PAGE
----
Friday, October 12, 2012
As Dan Roe and Jody Paschal run for Callaway County assessor, the position responsible for placing value on Callaway’s personal property accounts and land parcels, the candidates make it a battle of technology, time-honored experience and fresh ideas.
Staffing and technology have been a recurring theme in candidate forums and interviews for the Callaway County assessor’s office leading up to the election, and for good reason. Incumbent Democrat Dan Roe has said the office is progressing further to a paperless system, which he said will help things run more efficiently.
Roe is serving his first term as assessor, and has worked in an assessor’s office since the early 1980s, when he began in Pettis County. Following tenure at an engineering firm out of Columbia, he came to Callaway to work in the assessor’s office in 1996 under his predecessor, long-standing county assessor Ron Craighead. Roe said that improvements to the office’s computer system was his first priority when he was elected four years ago.
“The first thing I did was to start upgrading our software. It was purchased in 1995 right before I became an employee, and it was very outdated. The company had gone out of business in early ‘96 so we had no support.”
Roe said the upgraded software allowed the office to automatically sort forms and scan them into the computer system to make for easier access and handling.
This would be challenging Republican Jody Paschal’s first term as an elected official should the ballots declare him the winner Nov. 6. A 1996 graduate of North Callaway High School and 2001 graduate of William Woods University, the born Callawegian’s experience in the private sector has included employee and owner at Gidley’s Shoe Store, a speech and theatre teacher at North Callaway and a worker at Quintessential Catering. He is also the president of the National Churchill Museum and is involved in many other community groups.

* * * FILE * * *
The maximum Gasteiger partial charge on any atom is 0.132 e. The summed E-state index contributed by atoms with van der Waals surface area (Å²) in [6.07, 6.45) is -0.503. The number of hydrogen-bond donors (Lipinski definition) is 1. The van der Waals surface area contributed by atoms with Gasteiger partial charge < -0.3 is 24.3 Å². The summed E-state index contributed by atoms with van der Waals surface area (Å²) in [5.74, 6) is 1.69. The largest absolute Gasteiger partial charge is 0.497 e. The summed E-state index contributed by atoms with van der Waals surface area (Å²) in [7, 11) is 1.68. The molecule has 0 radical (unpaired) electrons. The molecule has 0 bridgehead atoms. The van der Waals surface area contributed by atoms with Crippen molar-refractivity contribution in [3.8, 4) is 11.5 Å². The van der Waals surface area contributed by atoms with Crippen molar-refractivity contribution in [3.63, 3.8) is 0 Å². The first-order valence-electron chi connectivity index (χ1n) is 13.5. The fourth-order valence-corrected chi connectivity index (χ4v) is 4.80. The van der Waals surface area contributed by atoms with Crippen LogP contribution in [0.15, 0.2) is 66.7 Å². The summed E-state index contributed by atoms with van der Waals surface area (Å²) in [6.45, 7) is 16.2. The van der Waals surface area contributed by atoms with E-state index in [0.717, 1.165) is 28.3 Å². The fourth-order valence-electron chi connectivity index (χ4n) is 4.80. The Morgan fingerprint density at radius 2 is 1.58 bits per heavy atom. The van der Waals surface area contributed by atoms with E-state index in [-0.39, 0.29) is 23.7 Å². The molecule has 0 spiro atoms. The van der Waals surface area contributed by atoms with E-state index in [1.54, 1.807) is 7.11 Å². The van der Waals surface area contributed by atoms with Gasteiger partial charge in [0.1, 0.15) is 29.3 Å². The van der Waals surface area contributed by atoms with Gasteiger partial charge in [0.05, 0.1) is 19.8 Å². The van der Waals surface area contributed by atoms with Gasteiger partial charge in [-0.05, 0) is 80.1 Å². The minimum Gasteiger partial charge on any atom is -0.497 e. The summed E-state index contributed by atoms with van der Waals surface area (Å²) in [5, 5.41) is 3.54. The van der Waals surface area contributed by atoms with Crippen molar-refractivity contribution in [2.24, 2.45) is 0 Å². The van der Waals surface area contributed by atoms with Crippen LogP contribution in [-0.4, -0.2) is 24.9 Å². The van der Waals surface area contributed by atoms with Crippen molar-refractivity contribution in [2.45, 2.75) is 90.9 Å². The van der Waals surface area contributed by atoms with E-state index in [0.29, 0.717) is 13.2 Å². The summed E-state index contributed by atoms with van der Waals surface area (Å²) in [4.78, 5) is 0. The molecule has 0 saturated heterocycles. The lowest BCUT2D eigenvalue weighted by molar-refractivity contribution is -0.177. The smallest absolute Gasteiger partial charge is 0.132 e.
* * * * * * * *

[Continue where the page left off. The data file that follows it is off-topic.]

Paschal said his background in business would allow him bring “customer service” back to the office, and that he was used to working with tight budgets. Paschal said the office’s focus should be more on personnel than on software.
“The effectiveness of the office is determined by the quality of the personnel. They need to be trained on whatever computer system or technology they’re using in that office, because as we know technology is continually changing and they need to continually educate themselves on that changing technology.” Paschal also said he would evaluate the office “objectively” upon being elected.